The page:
Expecting mothers who consume seafood one to three times per week are less likely to experience high levels of anxiety symptoms according to a new study published in PLoS One.
What’s so bad about anxiety during pregnancy?
While it is normal to be a little bit stressed with a baby on the way, excessive anxiety has been repeatedly linked to:
- Low birth weight and premature birth — both have long term health consequences;
- Adverse effects on infant neurodevelopment, including stress regulation;
- Higher risk of emotional disorders later in life;
- Increased vulnerability to ADHD in childhood;
- Language delay and suboptimal motor skills;
- Epigenetic changes in the immune system predisposing the baby to asthma and allergies.
The researchers asked the 9,530 women who enrolled to fill in a questionnaire assessing their diets and anxiety levels at the 32nd week of pregnancy.
- Women who reported health-conscious dietary patterns (a diet composed of oats, bran, fruits and salads) or traditional diets (those consisting of vegetables, red meat and poultry) were 23% and 16%, respectively, less likely to have high levels of anxiety symptoms compared to vegetarians and those who consumed processed foods and confectionery.
- Women who did not consume any n-3 PUFA from seafood had a 53% higher risk of excessive anxiety symptoms compared to those who consumed over 1.5 grams/week.
- Women who rarely or never consumed dark or oily fish had a 38% greater likelihood of anxiety compared to those who consumed this type of fish 1-3 times per week.
- Women who adhered the most closely to a vegetarian diet were 25% more likely to experience excessive anxiety compared to those who followed a less vegetarian diet.
Limitations of the study
Diet and anxiety were investigated simultaneously — it may be that the women’s mood influenced their food choices. Moreover, physical activity was not accounted for.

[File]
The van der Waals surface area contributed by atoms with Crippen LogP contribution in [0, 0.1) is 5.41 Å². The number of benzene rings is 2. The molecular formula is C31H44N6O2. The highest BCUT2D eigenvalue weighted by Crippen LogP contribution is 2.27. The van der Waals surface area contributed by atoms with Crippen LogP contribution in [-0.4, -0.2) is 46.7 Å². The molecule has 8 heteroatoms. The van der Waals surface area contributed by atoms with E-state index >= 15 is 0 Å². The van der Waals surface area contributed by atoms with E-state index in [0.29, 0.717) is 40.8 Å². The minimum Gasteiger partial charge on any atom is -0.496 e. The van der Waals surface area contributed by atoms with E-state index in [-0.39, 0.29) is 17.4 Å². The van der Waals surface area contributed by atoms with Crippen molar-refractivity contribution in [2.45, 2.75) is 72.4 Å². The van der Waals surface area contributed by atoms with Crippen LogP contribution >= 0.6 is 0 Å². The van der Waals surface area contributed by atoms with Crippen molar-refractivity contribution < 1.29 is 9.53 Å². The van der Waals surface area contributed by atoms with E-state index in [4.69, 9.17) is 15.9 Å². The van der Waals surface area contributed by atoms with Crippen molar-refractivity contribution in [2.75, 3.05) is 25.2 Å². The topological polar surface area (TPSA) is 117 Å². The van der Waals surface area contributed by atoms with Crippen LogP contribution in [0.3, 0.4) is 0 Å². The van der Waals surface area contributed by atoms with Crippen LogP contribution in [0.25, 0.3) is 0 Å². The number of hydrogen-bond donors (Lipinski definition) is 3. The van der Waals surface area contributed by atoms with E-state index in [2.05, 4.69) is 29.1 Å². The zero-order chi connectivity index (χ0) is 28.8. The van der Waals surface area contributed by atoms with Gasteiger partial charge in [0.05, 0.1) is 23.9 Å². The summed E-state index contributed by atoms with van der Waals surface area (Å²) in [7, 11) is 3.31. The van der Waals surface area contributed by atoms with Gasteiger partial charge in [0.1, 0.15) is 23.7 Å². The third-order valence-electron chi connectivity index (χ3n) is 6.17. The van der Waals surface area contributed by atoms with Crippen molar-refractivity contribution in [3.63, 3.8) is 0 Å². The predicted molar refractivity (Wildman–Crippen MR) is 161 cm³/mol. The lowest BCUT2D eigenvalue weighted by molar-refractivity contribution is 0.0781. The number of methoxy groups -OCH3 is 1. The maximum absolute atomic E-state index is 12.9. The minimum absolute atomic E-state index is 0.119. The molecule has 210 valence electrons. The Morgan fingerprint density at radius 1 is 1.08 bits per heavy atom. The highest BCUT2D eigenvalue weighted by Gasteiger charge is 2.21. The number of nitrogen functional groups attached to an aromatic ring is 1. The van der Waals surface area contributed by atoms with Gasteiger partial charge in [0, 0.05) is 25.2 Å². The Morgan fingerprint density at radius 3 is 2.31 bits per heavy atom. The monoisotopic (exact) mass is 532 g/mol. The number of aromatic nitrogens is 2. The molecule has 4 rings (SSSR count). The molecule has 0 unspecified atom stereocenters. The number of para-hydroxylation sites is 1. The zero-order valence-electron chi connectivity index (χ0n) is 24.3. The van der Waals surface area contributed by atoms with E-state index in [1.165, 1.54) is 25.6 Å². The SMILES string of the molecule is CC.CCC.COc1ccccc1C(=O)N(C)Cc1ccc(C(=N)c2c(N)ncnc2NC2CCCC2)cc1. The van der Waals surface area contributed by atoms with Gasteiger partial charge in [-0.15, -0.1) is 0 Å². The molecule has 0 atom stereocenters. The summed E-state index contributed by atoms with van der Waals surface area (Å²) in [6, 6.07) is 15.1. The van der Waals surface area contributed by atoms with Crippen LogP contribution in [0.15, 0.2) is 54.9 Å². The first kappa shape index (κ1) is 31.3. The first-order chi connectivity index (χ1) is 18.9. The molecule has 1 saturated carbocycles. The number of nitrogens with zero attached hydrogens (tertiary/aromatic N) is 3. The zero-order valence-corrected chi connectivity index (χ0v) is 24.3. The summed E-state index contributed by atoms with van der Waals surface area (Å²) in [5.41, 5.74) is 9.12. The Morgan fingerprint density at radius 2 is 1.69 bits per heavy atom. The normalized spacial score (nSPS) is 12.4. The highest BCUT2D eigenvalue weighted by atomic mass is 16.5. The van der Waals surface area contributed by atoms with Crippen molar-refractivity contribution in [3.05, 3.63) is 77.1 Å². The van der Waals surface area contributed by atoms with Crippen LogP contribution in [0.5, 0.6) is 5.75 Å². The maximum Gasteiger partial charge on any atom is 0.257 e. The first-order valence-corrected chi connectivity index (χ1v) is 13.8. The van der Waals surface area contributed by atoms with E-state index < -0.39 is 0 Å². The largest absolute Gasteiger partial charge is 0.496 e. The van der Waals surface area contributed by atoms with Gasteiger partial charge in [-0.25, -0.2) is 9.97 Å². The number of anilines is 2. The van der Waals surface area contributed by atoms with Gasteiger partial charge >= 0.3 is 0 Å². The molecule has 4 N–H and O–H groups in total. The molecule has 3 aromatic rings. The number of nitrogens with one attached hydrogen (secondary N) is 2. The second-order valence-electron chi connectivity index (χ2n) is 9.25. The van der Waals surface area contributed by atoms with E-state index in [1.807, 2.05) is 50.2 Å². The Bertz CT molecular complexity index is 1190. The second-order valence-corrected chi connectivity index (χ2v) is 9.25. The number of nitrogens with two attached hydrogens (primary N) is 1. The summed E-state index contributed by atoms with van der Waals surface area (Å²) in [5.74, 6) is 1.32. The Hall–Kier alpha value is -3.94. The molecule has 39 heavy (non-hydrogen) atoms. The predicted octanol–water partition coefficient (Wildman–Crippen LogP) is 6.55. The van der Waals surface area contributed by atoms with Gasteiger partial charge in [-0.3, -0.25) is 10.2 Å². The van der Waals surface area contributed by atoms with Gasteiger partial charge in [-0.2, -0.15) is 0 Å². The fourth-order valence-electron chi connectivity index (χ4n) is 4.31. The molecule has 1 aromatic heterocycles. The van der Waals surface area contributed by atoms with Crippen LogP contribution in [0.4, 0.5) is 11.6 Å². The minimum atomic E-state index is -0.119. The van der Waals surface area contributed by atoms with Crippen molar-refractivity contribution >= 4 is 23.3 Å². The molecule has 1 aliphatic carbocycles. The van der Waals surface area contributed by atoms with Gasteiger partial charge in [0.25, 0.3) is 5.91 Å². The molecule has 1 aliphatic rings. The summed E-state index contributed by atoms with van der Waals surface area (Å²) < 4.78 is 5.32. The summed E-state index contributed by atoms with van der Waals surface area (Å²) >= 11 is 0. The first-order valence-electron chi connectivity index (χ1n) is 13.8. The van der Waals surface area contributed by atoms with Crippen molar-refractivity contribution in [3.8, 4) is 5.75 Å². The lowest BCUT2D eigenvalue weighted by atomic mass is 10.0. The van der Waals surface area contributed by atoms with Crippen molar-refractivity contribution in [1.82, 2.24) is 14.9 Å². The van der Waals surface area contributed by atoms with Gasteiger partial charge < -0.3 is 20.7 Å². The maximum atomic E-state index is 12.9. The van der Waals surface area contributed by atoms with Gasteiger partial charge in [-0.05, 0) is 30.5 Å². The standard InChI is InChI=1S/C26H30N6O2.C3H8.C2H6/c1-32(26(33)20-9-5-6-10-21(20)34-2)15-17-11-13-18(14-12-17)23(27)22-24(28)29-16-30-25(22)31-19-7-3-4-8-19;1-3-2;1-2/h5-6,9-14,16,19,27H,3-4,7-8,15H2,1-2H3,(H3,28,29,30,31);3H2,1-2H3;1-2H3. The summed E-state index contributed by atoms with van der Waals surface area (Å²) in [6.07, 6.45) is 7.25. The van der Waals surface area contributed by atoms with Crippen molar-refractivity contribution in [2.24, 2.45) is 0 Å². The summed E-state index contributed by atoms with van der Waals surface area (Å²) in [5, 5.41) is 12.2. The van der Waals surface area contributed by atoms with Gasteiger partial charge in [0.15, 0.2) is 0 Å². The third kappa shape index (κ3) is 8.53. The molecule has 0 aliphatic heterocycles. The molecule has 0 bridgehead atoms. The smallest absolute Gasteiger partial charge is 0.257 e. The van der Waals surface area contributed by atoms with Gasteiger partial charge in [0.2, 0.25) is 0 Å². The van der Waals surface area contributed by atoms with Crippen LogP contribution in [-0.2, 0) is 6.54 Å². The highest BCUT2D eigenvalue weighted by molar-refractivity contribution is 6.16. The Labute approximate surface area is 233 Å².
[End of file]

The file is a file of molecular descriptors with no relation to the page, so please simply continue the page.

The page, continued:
What these results mean for you
Study author Dr Vaz highlighted that “in order to have a healthy pregnancy, women need to follow a healthy diet and not something special for pregnancy.”
What if you’re vegetarian?
“It is possible, but not proved, that this association with fish is due to the omega-3 fatty acid content of the fish,” said Dr Emmett, dietitian and study co-author. “Some vegetarians are happy to eat fish from time to time and we would encourage this especially as we are not sure what ingredient in fish is the most effective,” she added.
Not a fish fan? Ask your GP to recommend an omega-3 supplement. Other dietary sources of omega-3 include flax seeds and oil, nuts and seeds — bear in mind that these contain ALA, the shortest omega-3. For ALA to be assimilated by the body, it needs to be converted to EPA and DHA, the omega-3s naturally found in fish. And the issue here is that conversion is really low: only about 2-5% of ALA gets converted!
Recommendations from the NHS
- Steer clear of fish that are high in mercury, namely shark, marlin, King mackerel, tilefish and swordfish.
- Keep intake of oily fish to a maximum of two portions per week.
- Avoid eating more than two fresh tuna steaks and four medium sized tuna cans per weeks.
- White fish such as cod and plaice can be eaten regularly.
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